Essentially it compares how well a person "rates" an item by comparing their rating to how well everyone else rated. This affects their reputation and is factored into all ratings they make. The more times a person takes part in the system (i.e. rating something), the more trustworthy (or untrustworthy) their opinions are, which increases (or decreases) the weight of their ratings. So for example, if they are trying to manipulate the system by voting against the crowd, they are punished on all their ratings - practically reducing their trustworthiness on the system and reducing their effect on all outcomes. In order to have a successful attack, a significant portion of the community must decide to target that specific metric and vote along the same lines. This is very difficult, though not impossible, to do. Making the metric time dependent (making older ratings/votes not count anymore) reduces the risk of this by requiring repeated mobilization of all the attackers in order to maintain the attack.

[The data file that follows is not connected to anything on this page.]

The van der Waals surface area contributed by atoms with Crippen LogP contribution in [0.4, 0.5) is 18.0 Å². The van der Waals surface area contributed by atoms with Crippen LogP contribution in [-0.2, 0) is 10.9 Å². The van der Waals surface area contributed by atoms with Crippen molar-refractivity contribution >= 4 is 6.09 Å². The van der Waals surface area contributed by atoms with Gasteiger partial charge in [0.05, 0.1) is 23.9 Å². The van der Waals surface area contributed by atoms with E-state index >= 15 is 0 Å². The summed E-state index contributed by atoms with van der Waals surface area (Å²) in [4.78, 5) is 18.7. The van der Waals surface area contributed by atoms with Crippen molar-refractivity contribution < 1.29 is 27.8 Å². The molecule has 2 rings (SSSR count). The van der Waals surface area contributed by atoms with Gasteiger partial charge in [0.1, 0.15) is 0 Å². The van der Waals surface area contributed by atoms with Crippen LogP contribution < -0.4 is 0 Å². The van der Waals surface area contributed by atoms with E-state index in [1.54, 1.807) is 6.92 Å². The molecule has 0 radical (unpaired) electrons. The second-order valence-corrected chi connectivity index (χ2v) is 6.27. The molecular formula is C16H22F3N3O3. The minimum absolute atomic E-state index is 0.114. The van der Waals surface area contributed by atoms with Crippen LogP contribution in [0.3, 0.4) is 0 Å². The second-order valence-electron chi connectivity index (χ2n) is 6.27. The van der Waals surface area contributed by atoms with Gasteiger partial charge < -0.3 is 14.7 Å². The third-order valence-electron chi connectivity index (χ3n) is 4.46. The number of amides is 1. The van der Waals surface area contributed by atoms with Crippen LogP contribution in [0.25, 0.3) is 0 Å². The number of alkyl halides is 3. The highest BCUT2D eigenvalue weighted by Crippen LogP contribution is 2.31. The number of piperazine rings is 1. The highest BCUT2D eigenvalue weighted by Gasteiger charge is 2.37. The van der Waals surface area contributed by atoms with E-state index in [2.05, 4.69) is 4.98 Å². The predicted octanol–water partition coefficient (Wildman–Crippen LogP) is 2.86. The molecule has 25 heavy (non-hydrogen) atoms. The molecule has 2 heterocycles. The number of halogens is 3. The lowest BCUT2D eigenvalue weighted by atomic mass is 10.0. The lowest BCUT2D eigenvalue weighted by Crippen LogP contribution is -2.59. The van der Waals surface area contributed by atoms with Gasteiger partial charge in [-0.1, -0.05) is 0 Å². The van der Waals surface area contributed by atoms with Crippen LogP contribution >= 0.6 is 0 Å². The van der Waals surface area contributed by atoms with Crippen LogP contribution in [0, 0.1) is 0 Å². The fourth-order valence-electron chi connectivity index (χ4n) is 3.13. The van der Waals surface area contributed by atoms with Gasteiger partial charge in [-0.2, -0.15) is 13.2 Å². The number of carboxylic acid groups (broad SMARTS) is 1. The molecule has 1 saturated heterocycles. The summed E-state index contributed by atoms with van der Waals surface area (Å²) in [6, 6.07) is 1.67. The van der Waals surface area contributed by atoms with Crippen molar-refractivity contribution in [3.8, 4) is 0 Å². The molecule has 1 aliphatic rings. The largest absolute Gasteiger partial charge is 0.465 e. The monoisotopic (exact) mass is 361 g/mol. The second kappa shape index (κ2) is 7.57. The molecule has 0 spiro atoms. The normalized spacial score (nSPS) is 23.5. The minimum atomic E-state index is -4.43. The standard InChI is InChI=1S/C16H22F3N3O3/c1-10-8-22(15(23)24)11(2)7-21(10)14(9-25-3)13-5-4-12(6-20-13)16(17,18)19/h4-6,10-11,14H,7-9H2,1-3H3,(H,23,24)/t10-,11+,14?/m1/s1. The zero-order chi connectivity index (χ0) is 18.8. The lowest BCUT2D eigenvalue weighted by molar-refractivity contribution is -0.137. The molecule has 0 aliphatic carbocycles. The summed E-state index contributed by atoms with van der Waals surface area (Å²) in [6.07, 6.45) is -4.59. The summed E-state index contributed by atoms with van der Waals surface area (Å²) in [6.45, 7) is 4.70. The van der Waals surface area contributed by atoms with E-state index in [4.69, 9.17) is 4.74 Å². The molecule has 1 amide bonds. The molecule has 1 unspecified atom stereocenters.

The paper mentions ratings and reviews on products for online retail, but it can be applied to other metrics such as the ones you described in your question. A mentor of mine said innovation happens through the combination of orthogonal fields. I hope you'll be able to apply this ratings system to your application and create an innovative product!

Though this paper was published 2001, most websites have not implemented all its recommendations. For example, Slashdot implements a similar reputation system using explicit votes instead of implying it from their participation.

From Center for Communication & Civic Engagement:

This “News for Nerds” site uses a moderation system for both articles and authors that allows for a largely self-governed news outlet that obviates most hierarchical editorial functions. Regular users earn “karma” by submitting stories that get chosen for posting, and by posting comments which are rated by other users. As users’ karma goes up, they have a stronger voice on the site, and as their karma goes down they lose moderation power.